Also my pH levels dropped (more acidic), which I attributed to the nitrification process, as ascorbic acid is a pretty weak acid for that amount of water.

So if your city municipal doses with chloramine, buy a bottle of the good vitamin C, take a couple because you probably need it, and give it a try!

_________________
Dad's System

The FarmNow Defunct


Top
 Profile  
Reply with quote  
PostPosted: Nov 18th, '17, 12:48 
Offline
A posting God
A posting God
User avatar

Joined: Apr 4th, '11, 13:18
Posts: 2181
Gender: Male
Are you human?: Not before 8am
Location: Perth, Western Australia
Your system was probably at the point where it going to cycle anyway jdubb.

In the overwhelming majority of situations where Municipal water supplies are treated with Chloramine, they use Monochloromine, which can have the Ammonia-Chlorine bond broken and the resulting Chlorine gassed off within 48hrs with good aeration and exposure to sunlight/UV, leaving behind the Ammonia.

Treating the same Monochloramine treated water with vitamin C will achieve the same result, with the exact same amount of Ammonia left behind, it will just break the Ammonia-Chlorine bond almost immediately and the resulting Chlorine will be gassed off within at little as 6hrs with good aeration and exposure to sunlight/UV.

Also, depending on the original pH and carbonate hardness of your water, the ascorbic acid could and probably did have quite a noticeable effect on the system's water pH. The natural pH decline that most aquaponics systems ultimately experience, normally takes many weeks, or even months to occur after the system has completed cycling and the fish have been added, as the amount of natural acids produced by the nitrification process, especially with young fingerlings, is not that substantial. But again, the original water pH and carbonate hardness would determine how long this would take to occur, ie: If you used rain water or soft, low carbonate water, the natural pH decline would occur much sooner. The effect of the ascorbic acid you added would also be more pronounced in this situation.

_________________
Mr Damage - a.k.a: Yabbies
Owner at Perth Aquaponics - Aquaponic Consultant & Trainer
Trade certified Horticulturist & Cert IV TAE


Top
 Profile  
Reply with quote  
PostPosted: Nov 18th, '17, 14:58 
Offline

Joined: Nov 15th, '17, 05:16
Posts: 5
Gender: Male
Are you human?: YES
Location: USA, CA, Modesto
I did a little under a 1/4 water change and am still monitoring to see how it goes. It was a feeding frenzy when I fed the fish. It had been 5 days since I fed last. The water is starting to get murky again it seems like.

Learned the city water is treated with Chlorine so that is good news. How much is too much ammonia where it inhibits the cycle? Seems there is different levels suggested...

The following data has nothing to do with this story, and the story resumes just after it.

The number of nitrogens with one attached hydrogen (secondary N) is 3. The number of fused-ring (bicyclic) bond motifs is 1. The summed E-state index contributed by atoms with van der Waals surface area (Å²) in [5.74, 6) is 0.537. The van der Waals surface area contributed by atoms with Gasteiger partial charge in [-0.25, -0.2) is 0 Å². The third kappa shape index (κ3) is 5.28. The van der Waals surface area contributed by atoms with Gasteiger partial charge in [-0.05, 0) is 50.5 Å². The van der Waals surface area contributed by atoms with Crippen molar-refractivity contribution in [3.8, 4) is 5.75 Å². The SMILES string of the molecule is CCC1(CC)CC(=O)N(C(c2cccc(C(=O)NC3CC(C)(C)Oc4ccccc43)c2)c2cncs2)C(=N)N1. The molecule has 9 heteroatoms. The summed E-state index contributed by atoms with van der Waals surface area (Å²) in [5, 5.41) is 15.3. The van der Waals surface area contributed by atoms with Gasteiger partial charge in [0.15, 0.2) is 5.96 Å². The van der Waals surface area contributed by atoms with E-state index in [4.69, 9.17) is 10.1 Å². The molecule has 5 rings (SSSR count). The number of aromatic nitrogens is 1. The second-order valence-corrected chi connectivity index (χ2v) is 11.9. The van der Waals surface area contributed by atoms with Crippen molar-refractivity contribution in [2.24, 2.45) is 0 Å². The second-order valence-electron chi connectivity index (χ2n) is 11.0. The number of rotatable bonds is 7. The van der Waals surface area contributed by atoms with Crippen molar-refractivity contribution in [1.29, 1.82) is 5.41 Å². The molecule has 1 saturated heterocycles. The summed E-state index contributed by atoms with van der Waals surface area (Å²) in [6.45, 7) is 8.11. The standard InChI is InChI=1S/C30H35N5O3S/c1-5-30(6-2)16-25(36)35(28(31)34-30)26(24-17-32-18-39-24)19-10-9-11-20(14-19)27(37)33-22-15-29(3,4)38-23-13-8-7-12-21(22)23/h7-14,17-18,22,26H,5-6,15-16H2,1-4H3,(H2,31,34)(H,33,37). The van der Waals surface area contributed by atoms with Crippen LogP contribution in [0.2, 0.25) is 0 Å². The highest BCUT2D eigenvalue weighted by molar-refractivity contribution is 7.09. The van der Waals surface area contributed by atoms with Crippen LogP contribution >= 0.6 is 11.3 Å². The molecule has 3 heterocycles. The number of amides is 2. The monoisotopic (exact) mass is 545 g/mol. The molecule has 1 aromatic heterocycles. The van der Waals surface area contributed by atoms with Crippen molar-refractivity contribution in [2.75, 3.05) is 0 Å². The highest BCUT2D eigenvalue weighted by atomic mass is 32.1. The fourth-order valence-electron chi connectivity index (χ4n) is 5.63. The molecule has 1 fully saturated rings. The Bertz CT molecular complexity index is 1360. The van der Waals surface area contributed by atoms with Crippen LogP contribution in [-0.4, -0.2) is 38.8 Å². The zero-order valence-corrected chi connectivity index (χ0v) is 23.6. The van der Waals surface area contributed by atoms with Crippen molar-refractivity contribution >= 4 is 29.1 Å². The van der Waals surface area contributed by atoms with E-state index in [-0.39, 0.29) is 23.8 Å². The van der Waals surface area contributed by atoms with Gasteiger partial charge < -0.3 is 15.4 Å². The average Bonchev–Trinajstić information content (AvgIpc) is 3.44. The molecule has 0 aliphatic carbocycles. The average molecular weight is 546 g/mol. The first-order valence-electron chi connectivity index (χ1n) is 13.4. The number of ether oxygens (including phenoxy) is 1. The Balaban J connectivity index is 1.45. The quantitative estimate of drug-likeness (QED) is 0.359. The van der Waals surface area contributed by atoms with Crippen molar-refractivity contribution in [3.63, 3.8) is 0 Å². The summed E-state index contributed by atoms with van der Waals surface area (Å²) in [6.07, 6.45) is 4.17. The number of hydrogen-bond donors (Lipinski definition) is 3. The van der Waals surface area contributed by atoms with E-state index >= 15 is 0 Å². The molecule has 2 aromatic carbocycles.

Hurry up and wait I guess...


Top
 Profile  
Reply with quote  
PostPosted: Nov 18th, '17, 15:59 
Offline
A posting God
A posting God
User avatar

Joined: Apr 4th, '11, 13:18
Posts: 2181
Gender: Male
Are you human?: Not before 8am
Location: Perth, Western Australia
Some people have quoted their cycling is affected at 7.0ppm, and many have quoted their cycling completely stalling at 8.0ppm... Which is why the sites that tell you that you need a minimum of 5.0ppm ppm for cycling, are treading a fine line IMO... You can cycle a system very successfully, in the same amount of time, with just 0.5ppm.

_________________
Mr Damage - a.k.a: Yabbies
Owner at Perth Aquaponics - Aquaponic Consultant & Trainer
Trade certified Horticulturist & Cert IV TAE


Top
 Profile  
Reply with quote  
PostPosted: Nov 19th, '17, 12:17 
Offline

Joined: Nov 15th, '17, 05:16
Posts: 5
Gender: Male
Are you human?: YES
Location: USA, CA, Modesto
Thanks for that info! For some reason my Amonia levels seems to max out about 4-5ppm which is a good thing.

Tested the water this afternoon and had a nice suprise! Amonia levels are still at 4ppm, but nitrate is now at .25ppm. One step closer!


Top
 Profile  
Reply with quote  
Display posts from previous:  Sort by  
Post new topic Reply to topic  [ 12 posts ] 

All times are UTC + 8 hours


Who is online

Users browsing this forum: Bing [Bot], Google [Bot] and 11 guests


You cannot post new topics in this forum
You cannot reply to topics in this forum
You cannot edit your posts in this forum
You cannot delete your posts in this forum
You cannot post attachments in this forum

Search for:
Jump to:  

Powered by phpBB® Forum Software © phpBB Group
Portal by phpBB3 Portal © phpBB Türkiye
[ Time : 0.366s | 20 Queries | GZIP : Off ]